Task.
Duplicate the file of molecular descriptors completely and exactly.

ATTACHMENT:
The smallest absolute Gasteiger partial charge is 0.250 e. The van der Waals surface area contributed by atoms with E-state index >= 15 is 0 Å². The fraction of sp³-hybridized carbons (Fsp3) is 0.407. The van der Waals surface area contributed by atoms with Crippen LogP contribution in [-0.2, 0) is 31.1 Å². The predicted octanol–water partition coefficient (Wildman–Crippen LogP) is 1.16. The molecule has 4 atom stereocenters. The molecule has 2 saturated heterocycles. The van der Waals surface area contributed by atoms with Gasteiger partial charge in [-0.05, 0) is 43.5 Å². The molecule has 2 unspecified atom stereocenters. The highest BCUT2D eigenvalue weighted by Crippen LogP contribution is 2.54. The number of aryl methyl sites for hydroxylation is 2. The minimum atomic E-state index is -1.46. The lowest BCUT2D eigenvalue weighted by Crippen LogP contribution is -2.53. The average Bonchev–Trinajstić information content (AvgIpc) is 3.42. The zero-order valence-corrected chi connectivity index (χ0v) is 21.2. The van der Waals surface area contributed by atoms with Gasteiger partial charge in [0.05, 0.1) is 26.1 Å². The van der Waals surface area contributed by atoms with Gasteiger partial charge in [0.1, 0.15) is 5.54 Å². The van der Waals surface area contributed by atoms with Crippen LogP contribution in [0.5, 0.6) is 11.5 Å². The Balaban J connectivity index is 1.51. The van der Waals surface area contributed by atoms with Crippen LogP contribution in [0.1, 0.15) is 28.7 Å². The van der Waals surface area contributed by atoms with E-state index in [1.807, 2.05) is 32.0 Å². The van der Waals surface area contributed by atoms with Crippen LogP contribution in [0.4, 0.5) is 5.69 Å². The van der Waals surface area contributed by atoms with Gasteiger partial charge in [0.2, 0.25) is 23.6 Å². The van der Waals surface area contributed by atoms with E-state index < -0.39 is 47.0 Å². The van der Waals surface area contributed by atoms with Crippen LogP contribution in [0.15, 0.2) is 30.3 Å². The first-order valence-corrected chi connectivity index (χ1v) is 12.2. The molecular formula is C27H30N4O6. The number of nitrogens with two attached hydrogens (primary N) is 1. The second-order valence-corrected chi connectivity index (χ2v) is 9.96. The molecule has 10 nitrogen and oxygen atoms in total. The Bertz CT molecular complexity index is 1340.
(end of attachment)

The smallest absolute Gasteiger partial charge is 0.250 e. The van der Waals surface area contributed by atoms with E-state index >= 15 is 0 Å². The fraction of sp³-hybridized carbons (Fsp3) is 0.407. The van der Waals surface area contributed by atoms with Crippen LogP contribution in [-0.2, 0) is 31.1 Å². The predicted octanol–water partition coefficient (Wildman–Crippen LogP) is 1.16. The molecule has 4 atom stereocenters. The molecule has 2 saturated heterocycles. The van der Waals surface area contributed by atoms with Gasteiger partial charge in [-0.05, 0) is 43.5 Å². The molecule has 2 unspecified atom stereocenters. The highest BCUT2D eigenvalue weighted by Crippen LogP contribution is 2.54. The number of aryl methyl sites for hydroxylation is 2. The minimum atomic E-state index is -1.46. The lowest BCUT2D eigenvalue weighted by Crippen LogP contribution is -2.53. The average Bonchev–Trinajstić information content (AvgIpc) is 3.42. The zero-order valence-corrected chi connectivity index (χ0v) is 21.2. The van der Waals surface area contributed by atoms with Gasteiger partial charge in [0.05, 0.1) is 26.1 Å². The van der Waals surface area contributed by atoms with Gasteiger partial charge in [0.1, 0.15) is 5.54 Å². The van der Waals surface area contributed by atoms with Crippen LogP contribution in [0.5, 0.6) is 11.5 Å². The Balaban J connectivity index is 1.51. The van der Waals surface area contributed by atoms with Crippen LogP contribution in [0.1, 0.15) is 28.7 Å². The van der Waals surface area contributed by atoms with E-state index in [1.807, 2.05) is 32.0 Å². The van der Waals surface area contributed by atoms with Crippen LogP contribution in [0.4, 0.5) is 5.69 Å². The van der Waals surface area contributed by atoms with Gasteiger partial charge in [0.2, 0.25) is 23.6 Å². The van der Waals surface area contributed by atoms with E-state index < -0.39 is 47.0 Å². The van der Waals surface area contributed by atoms with Crippen LogP contribution in [0.15, 0.2) is 30.3 Å². The first-order valence-corrected chi connectivity index (χ1v) is 12.2. The molecular formula is C27H30N4O6. The number of nitrogens with two attached hydrogens (primary N) is 1. The second-order valence-corrected chi connectivity index (χ2v) is 9.96. The molecule has 10 nitrogen and oxygen atoms in total. The Bertz CT molecular complexity index is 1340.